I am in the midst of copy editing my new book, and I found this passage particularly enjoyable on reading it again. It outlines Hardt and Negri’s analysis of the contradiction between democracy and modern representative government.
For Hardt and Negri absolute democracy (a term they take from Spinoza’s Political Treatise (1677, Chapter XI)) is the first great modern innovation of democracy, and it functions to radically extend the ancient concept. For ancients such as Aristotle, the demos did not mean the people as a whole. Rather it referred only to the many poor who were not members of the elite classes. Aristotle assumed that these poor were always the majority, but they never constituted everyone in the society. Thus demo-cracy, the rule of the demos, was for Aristotle the rule of the many poor over everyone else. The modern innovation, Hardt and Negri argue, was to extend absolutely this concept of the demos from the many poor to everyone (2004, p. 240). As a result, modern democracy is understood to be the rule of everyone over everyone, or absolute democracy.
Hardt and Negri argue that the second great modern innovation of democracy has to do with the question of scale. Rather than the polis-sized community of ancient democracy, modern states were national in scale. But they still aspired to be democratic, and so they needed to invent a notion of democracy that was feasible at that larger scale. The solution that emerged was representation: everyone participates in selecting a few representatives, and those few govern in the place of everyone–they represent the whole. Representative democracy thus connects people to their rulers through elections. But it also separates people from their rulers because it opens a gap between “those who govern” and “everyone,” between rulers and ruled. The representatives stand for everyone, but they can never be everyone. But as we saw the first modern innovation of democracy imagines it to be absolute: in a democracy everyone governs everyone. And so modern democracy cannot tolerate the gap between representatives and everyone. Representative democracy is therefore a contradiction. Hardt and Negri write that “democracy and representation stand at odds with one another. When our power [the power of everyone] is transferred to a group of rulers, then we all no longer rule, we are separated from power and government.” However, they continue, “despite this contradiction…representation came to define modern democracy to such an extent that…it has become practically impossible to think democracy without also thinking some form of representation” (2004, p. 244). For example, that association is now so taken for granted that Joseph Nye, a leading political thinker, asserts that “democracy is government by officials who are accountable and removable by the majority of people in a jurisdiction (Nye, 2002, p. 109). Representation and democracy contradict each other, and yet the two have become entirely synonymous.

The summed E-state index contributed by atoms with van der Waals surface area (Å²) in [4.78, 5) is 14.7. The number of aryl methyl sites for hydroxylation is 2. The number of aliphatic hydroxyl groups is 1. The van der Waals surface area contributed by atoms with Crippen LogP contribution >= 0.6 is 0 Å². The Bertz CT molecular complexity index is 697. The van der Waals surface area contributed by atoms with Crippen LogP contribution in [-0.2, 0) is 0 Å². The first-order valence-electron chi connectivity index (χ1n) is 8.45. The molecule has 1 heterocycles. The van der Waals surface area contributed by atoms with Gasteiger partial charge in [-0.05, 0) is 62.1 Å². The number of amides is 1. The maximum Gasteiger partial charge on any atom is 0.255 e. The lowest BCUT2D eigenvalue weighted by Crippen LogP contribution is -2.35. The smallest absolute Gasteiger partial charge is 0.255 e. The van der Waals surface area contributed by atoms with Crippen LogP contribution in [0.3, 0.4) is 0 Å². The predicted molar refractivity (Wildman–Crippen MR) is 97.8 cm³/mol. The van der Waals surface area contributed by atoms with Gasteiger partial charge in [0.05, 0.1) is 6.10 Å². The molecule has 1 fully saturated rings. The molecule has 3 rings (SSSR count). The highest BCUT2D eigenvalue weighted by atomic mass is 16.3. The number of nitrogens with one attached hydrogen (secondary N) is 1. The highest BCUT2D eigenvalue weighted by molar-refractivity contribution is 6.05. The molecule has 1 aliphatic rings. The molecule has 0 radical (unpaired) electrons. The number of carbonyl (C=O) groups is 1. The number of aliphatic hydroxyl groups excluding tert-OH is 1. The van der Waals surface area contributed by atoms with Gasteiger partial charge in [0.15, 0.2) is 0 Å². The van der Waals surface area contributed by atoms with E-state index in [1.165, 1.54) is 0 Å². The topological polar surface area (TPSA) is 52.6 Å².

As David Foster Wallace once said, “what a fucking mess.”
 I should mention that Hardt and Negri are probably extending Spinoza beyond where he was willing to go. He imagined absolute democracy to be a form of absolute state (Tucker, 2012), whereas in Hardt and Negri it is conceived of quite differently, as being beyond the state.
Hardt, M. and Negri, A. (2000) Empire. Cambridge MA, Harvard University Press.
Hardt, M. and Negri, A. (2004) Multitude. New York, Penguin.
Nye, J. (2002) The Paradox of American Power: Why the World’s Only Superpower Can’t Go it Alone. Oxford, Oxford University Press.
Tucker, E. (2012) “Spinoza’s Absolute Democracy,” Paper given at the University of Washington’s Spinoza Symposium, March 3.